Harry Potter: The Exhibition – Tokyo, Japan
by Jay Mohri
From June 22, 2013, to September 16, 2013, Harry Potter: The Exhibition was hosted at the Mori Arts Center in Tokyo, Japan. This was its second Asian stop and ninth stop overall.
First of all, I’d like to thank MuggleNet for letting me cover this event. It was an amazing day for me, and I hope this report will inform people of how incredible this exhibition truly is.
Harry Potter: The Exhibition is an amazing work of art. Now, some of you may have already read about the countless beautiful props, costumes, and artifacts on display at the exhibition, and yes, they are unquestionably fascinating, but after spending a day listening to the creators and watching them work, I was able to see how much effort they put into this fantastic exhibition and was constantly amazed by the way the exhibition itself was presented to the audience.
One of the key features of this exhibition is the fact that, unlike most exhibitions, where you use just your sight to gain information, Harry Potter: The Exhibition is interactive and will draw you into the world of Harry Potter with its unique ways of conveying information. Another thing I would like to note is how the exhibition follows a certain story line. During the walk-through, Mr. Newquist, from Global Experience Specialists, Inc. (GES), explained to us that the exhibition is meant to feel like you are experiencing life as a Hogwarts student.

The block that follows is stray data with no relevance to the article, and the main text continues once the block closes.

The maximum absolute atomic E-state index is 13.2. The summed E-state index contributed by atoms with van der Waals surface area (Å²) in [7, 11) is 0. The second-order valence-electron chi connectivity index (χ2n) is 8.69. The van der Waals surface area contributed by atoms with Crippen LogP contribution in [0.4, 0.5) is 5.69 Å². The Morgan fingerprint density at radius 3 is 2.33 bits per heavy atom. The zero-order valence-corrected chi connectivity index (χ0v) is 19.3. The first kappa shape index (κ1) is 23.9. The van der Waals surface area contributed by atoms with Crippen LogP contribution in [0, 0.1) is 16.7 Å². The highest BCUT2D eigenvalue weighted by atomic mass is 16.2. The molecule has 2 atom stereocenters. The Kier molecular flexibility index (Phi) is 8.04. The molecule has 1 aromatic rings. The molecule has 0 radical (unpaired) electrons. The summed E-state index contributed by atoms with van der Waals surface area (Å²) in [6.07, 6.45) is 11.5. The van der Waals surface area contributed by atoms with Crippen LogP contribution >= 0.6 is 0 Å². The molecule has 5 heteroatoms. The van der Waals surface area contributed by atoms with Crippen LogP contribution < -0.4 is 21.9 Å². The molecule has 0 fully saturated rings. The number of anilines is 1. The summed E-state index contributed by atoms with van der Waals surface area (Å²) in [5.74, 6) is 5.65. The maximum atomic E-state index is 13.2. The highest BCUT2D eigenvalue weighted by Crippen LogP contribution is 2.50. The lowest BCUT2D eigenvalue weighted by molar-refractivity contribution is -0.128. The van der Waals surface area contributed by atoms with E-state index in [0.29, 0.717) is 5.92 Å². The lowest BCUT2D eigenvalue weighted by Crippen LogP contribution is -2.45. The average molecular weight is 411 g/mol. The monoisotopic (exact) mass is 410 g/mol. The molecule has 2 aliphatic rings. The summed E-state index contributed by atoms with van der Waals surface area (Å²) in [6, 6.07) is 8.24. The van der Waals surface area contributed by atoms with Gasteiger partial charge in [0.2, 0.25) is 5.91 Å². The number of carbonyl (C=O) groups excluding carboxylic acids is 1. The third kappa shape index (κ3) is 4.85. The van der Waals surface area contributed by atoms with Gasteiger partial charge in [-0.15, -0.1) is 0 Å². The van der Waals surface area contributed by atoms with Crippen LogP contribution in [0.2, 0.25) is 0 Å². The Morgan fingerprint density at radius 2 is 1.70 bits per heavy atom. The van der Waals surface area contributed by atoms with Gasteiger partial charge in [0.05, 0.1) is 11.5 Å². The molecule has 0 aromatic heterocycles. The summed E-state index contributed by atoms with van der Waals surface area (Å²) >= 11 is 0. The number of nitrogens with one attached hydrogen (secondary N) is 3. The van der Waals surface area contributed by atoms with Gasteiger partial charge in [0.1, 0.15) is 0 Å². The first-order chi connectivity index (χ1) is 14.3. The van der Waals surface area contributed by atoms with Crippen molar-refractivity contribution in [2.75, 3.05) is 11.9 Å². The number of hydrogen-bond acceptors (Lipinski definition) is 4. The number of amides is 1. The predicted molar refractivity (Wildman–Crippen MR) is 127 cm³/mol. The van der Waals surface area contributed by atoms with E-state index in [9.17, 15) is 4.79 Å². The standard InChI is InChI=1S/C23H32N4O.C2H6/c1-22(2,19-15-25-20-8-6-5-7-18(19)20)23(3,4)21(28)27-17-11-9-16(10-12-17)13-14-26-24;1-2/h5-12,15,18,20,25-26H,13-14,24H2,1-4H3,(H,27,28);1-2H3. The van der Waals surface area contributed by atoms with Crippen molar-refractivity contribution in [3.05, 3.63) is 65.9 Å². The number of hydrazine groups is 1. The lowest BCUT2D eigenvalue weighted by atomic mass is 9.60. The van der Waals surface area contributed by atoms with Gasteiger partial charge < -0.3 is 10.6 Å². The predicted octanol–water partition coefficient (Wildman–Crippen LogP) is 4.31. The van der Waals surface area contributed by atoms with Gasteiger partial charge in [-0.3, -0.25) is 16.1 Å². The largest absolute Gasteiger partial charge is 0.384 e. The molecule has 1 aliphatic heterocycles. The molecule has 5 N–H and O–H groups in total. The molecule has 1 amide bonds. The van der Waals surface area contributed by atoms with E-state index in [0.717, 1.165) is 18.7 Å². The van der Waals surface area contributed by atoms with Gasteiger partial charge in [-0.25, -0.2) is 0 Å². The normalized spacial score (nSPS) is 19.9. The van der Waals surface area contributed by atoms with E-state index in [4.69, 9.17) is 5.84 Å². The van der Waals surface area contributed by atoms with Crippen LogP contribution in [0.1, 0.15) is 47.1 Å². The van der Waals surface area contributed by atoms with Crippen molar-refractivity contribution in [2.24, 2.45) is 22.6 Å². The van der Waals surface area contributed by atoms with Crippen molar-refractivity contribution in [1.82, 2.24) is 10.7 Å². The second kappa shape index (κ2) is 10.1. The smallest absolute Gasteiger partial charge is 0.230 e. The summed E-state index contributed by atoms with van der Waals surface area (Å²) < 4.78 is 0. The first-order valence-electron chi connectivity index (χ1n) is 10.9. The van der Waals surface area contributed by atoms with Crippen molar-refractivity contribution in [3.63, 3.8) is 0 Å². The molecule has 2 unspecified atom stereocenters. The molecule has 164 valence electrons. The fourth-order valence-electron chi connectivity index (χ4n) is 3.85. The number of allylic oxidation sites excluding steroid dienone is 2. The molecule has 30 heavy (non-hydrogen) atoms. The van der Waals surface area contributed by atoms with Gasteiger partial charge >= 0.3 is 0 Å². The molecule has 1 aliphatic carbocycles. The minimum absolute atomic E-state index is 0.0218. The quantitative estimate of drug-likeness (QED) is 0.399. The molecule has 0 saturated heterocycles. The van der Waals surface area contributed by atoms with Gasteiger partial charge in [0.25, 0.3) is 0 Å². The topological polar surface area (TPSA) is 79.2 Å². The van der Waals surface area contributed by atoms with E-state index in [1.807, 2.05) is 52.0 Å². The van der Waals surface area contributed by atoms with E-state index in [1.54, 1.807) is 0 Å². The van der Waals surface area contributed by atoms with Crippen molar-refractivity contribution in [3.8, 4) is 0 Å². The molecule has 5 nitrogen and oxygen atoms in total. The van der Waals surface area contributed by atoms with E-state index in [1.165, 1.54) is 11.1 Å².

Mori Art Museum, located in Tokyo, was just a ten-minute jog away from Roppongi station. This was my first time attending an event as a reporter, and being a mere student, I was a bit nervous as I waited near the reception desk. I was soon invited to the photo room, where they handed me a Gryffindor scarf and told me to stand in front of the green screen. After that, the Harry Potter theme song started playing and a lady from Warner Bros. came and joined me, which was a relief because up until that point, I was the only non-staff member in the room. We then started to chat with one of the photographers working as a staff member, and while I never got to ask his name, I thought I was definitely going to mention him in this report since he was really nice to us. When I asked how different the exhibition at Mori Art Museum was going to be from when the exhibition was at Marina Bay Sands in Singapore, he explained to us in detail the differences between Mori Arts Museum and other museums the exhibition has been to in the past five years. We waited for a while in the room until a staff member came to tell us that we were going to be the only ones on the walk-through tour since the others did not show up. The man then led us up to the 52nd floor, which we somehow got up to in under a minute (enchanted elevator, perhaps?), and there we met Mr. Newquist and Mr. Phillips from GES. They were extremely kind, treating me like an actual reporter even though I practically messed up from the very beginning, somewhat failing to introduce myself because I was panicking inwardly.
Inside the Exhibition: The Sorting